It’s hard not to paint a bleak picture of the
in-destination experiences sector. Tom Jenkins, CEO of the European Tour
Operators Association, called the tour operator business “a bloodbath in the jungle.”
Rezgo CEO, Stephen Joyce, who spoke at WiT Indie 2020 earlier
this month, predicts COVID-19’s impact would result in “a mass culling of the
long tail” as more cash-rich operators manage their market share while smaller
operators struggle to stay in business long enough for travel demand to finally
“As things settle down, we may see a return of
some operators to the space, but because of the financial impact this crisis
will have on many individuals, there may be a large number of operators who
decide to return to the work force and leave entrepreneurship, and its
associated risks behind,” Joyce says.
The crisis serves as a bitter reminder for a
notoriously offline industry of the critical need to go digital, if their brand
is to survive once some level of normality resumes.
“At this point, staying in business is the
number-one priority. … In the short term, they should make sure they have the
basics taken care of like making sure they have a website and their Google
profile is updated,” he says.
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Joyce also recommends focusing on marketing
locally, shifting their attention to targeting domestic travelers who are
looking for something to do closer to home.
According to BeMyGuest CEO Blanca Menchaca, “The
ability to endure this situation along with the regeneration of our industry
will be dependent on keeping costs to a minimum and automating the essential
sales process. … [A] colossal spotlight has been activated, shining directly on
the massive inefficiencies of manual processes in our industry.
crisis has only served to further highlight the critical need for automation
throughout the attractions, tours and activities industry.”
While an unfortunate way to learn a lesson on
the power of digital, Menchaca argues that the dramatic downturn in travel
could be an opportunity for experience providers to upgrade their offerings and
processes in the long run.
“Operators who were confident in their
flourishing business believing they had no need for technology are now bearing
the very real costs of resource excess. It’s time for agents and operators to
take a serious and realistic look at their operations and leave the old ways
behind them. If nothing else, the COVID-19 situation has shown us how critical
automation is to saving time and money,” she says.
“This is a great time to prepare for the path
back to recovery with a complete overhaul of outdated, manual methodology, [and
get] ready for the upturn, which we all know will eventually come.”
Fortunately, many technology providers are
working to develop online tools to help operators manage this time, in an
effort to help the industry get back on its feet. “Going forward we’re giving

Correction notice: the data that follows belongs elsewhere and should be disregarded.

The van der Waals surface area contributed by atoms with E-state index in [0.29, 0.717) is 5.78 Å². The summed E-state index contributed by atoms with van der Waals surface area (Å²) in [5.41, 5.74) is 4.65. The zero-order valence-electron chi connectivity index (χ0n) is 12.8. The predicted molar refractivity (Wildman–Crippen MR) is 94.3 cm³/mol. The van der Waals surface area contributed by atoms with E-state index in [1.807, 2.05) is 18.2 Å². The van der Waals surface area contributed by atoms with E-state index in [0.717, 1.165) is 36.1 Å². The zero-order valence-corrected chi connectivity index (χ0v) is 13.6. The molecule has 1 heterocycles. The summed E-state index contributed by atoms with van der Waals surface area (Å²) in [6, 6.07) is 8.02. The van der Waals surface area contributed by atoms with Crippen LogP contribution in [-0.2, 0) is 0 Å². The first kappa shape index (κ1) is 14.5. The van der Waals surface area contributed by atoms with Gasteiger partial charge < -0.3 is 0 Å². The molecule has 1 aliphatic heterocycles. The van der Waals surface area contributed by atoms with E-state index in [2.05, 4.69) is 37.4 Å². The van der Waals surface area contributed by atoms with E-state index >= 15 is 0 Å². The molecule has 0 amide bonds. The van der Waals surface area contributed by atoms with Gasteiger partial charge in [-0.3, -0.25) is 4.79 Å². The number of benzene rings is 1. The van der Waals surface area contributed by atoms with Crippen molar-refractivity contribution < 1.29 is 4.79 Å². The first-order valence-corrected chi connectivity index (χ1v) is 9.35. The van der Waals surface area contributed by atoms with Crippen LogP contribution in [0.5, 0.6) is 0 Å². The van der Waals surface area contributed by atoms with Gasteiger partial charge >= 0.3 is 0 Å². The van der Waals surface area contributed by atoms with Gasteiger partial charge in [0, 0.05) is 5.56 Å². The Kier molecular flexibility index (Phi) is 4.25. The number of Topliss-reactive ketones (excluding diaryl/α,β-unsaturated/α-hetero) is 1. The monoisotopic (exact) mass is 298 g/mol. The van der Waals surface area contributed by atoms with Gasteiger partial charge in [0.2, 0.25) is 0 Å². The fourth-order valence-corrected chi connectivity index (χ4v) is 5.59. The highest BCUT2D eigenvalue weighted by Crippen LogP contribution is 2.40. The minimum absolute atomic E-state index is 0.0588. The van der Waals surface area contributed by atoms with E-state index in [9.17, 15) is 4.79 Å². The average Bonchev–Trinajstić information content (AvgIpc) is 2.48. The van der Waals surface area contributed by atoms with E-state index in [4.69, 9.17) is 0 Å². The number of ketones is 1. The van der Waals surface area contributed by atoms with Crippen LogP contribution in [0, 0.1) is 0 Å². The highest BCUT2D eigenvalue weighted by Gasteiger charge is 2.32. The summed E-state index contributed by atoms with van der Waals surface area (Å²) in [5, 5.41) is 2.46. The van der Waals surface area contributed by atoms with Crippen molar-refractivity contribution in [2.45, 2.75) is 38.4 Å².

our full commitment to further tech innovations to directly help the industry
bounce back,” Menchaca says.
BeMyGuest is helping facilitate cancellations
and maintain refund records. Rezgo is crediting cancellation fees back to
suppliers, to eliminate any additional costs. Klook is implementing flexible
policies and processes as well helping reschedule activities to also minimize
Klook is also working closely with tourism organizations
and various recovery task forces, relaying information between governmental
bodies and independent merchants, to ensure they get any support offered.
Weathering the storm
While the entire industry is in uncharted waters and it is easy
to be pessimistic, those that make it through will be in a new position of
strength, so long as they use this time effectively.
businesses that do last through this crisis will be stronger because of
it. Once the climate improves and demand returns, these companies will be
a great position to gain new business and return to a growth phase,” Joyce says.
example, Questo – a real-world
exploration game that combines mobile gaming with self-guided tours – has
undoubtedly seen cancellations and a dip in sales, but is using the lull to
develop more "quests" in preparation for the rebound.
a marketplace for tours as games, our demand side is driven by supply, and so
the more tours we offer, the more our users will play. … This way, once this
crisis [is] over, our users will have more content to explore. Sales-wise, we
might focus a bit more on short distance travelers,” says CEO Alex Govoreanu.
as Questo toes the line between mobile gaming and in-destination experiences,
its digital operations inoculate it from the broader consequences of the
pandemic faced by others in the sector. Its digital-first approach has
naturally let it overcome the hurdle of running in-destination experiences in just
available in multiple destinations is hard, but it’s a great advantage in times
of crisis because it makes the company less fragile. I will advise anyone to analyze
their company for finding the true things that could transform their business
into an anti-fragile one,” Govoreanu says.
*This article originally appeared on WebInTravel.